Jocelyn Kiley is associate director of research at Pew Research Center, where she primarily works on U.S. public opinion about politics. She is involved in all stages of the research process at the Center, and is a principal investigator on the Center’s work on political polarization in the American public, as well as its regular election polling. Prior to joining Pew Research Center in 2008, Kiley worked in research and evaluation for several media and governmental organizations. She has a master’s degree in political science from the University of California, Berkeley. Her graduate work primarily concerned issues of racial and ethnic political identity in the U.S., as well as the role of the media in shaping public opinion. She received her bachelor’s degree in sociology and anthropology from Harvard University. Kiley discusses the Center’s findings with the news media and regularly presents to outside audiences and at the American Association for Public Opinion Research’s annual conference.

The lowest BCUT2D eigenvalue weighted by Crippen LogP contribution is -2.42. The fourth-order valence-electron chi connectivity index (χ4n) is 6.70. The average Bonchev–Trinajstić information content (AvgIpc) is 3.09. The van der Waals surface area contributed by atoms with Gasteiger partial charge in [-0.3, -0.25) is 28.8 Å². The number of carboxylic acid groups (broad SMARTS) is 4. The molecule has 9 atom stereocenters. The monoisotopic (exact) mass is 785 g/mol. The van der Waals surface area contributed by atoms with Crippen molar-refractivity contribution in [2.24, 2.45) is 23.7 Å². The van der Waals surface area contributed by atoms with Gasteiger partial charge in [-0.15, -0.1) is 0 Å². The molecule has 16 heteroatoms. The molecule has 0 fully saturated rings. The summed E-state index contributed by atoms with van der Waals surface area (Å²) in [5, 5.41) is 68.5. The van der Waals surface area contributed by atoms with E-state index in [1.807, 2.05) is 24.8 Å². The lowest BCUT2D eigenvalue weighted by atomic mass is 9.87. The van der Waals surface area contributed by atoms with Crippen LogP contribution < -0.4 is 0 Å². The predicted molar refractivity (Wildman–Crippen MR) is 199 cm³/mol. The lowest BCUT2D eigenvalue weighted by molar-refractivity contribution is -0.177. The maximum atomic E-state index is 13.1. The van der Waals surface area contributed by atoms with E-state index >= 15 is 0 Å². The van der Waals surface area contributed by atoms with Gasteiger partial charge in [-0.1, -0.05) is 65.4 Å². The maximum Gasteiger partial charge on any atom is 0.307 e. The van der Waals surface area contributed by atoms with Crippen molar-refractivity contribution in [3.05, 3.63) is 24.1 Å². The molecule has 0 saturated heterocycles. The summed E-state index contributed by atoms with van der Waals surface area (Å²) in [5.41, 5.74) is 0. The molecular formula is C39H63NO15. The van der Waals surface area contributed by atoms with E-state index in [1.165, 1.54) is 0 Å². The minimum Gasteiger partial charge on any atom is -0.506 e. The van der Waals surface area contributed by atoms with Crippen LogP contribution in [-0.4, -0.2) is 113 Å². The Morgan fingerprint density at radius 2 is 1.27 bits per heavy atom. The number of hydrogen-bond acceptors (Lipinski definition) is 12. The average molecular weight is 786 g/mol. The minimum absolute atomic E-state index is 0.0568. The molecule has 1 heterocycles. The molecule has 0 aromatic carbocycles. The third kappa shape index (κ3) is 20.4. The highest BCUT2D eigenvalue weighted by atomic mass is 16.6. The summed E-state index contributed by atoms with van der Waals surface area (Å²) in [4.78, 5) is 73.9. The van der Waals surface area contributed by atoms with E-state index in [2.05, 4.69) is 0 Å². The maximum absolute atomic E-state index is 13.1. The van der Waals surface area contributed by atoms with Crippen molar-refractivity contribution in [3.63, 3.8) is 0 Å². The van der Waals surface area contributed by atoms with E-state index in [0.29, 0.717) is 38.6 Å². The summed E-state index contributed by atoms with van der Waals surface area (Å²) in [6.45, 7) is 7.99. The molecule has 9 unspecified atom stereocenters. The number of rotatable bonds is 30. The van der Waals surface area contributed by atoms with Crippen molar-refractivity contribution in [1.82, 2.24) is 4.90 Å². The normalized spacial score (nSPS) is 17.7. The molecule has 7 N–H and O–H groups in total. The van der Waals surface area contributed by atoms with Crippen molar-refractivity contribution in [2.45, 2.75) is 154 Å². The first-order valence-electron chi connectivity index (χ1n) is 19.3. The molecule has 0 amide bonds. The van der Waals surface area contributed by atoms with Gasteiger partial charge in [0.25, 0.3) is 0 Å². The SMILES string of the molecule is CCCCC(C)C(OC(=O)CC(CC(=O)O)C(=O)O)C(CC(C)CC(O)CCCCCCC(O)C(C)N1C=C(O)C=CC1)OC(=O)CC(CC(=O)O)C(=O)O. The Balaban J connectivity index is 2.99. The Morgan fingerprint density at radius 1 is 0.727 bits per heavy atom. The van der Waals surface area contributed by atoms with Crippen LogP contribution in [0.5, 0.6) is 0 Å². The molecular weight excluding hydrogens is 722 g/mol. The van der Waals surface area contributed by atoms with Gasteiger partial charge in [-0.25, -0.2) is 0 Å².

Most U.S. adults say President Joe Biden (65%) and Republican leaders in Congress (61%) will be unsuccessful getting their agendas enacted in the next two years; only about a third say the president and GOP leaders will be successful. Republicans are less confident than Democrats in midterm vote counts – but more confident than they were after the 2020 election.